Third, the claims of bias against US tech firms should also be looked at more generally. The EU traditionally allocates resources and set priorities on sectors where industry concentration is high bc this is where collusion and monopolization risks are deemed most serious. In banking, most cases concern firms from Switzerland and UK. In the chemicals, most cases featured German companies. And in utilities, most if not all Member States incumbents have been in the crosshairs of the DG COMP. In tech, US firms dominates the industry. They are thus logically subject to antitrust scrutiny.
Fourth, it is short sighted to talk of a EU Commission bias against US tech firms, when most if not all tech disputes in the EU arise from complaints from US companies. Microsoft was the initial complainant in the Google search case. Apple is the de facto complainant in the Qualcomm case. Salesforce was very proactive in the Microsoft/LinkedIn merger investigation (btw is an old feat: Sun Microsystems was the complainant in the Microsoft server case).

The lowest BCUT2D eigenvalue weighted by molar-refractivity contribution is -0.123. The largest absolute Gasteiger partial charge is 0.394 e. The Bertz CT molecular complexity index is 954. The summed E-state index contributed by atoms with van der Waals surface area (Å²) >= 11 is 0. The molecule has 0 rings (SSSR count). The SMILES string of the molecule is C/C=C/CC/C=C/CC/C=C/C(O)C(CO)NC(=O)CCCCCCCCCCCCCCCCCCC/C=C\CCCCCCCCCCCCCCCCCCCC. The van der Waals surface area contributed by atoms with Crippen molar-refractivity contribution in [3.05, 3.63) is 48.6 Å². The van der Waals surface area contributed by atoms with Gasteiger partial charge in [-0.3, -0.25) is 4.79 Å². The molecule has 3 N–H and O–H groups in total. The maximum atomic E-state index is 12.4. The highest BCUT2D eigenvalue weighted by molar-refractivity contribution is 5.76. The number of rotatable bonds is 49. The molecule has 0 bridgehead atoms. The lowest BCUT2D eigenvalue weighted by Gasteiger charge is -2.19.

This brings me to my fifth point. There has been a historic division of labor between the US and the EU in relation to large tech firm conduct, but this may come to an end. Until recently, the picture was as follows: technology wars take place in the Silicon Valley, regulatory ones in Europe. That division of labour was made possible by the existence of a lower standard of liability in EU antitrust law in general, and in unilateral conduct law in particular. But the Grand Chamber judgment of the EU Court in Intel v Commission from last year has made clear that the competition enforcement should (i) be evidenced-based; (ii) that harm to competition is an empirical question, not a rhetorical one; (iii) that the rule of reason is the proper mode of operation to adjudicate unilateral conduct cases; and (iv) that efficiency is the theology underpinning Article 102 TFEU. With this background, tech cases that were started before the Intel judgment, but concluded post Intel, may be based on an obsolete – and potentially unlawful – interpretation of unilateral conduct law. Having sunk large investigative resources in such cases, the Commission may have had no other choices but to decide them on the basis of a now outdated approach (I develop this point in a recent op ed in Competition Law and Policy Debate).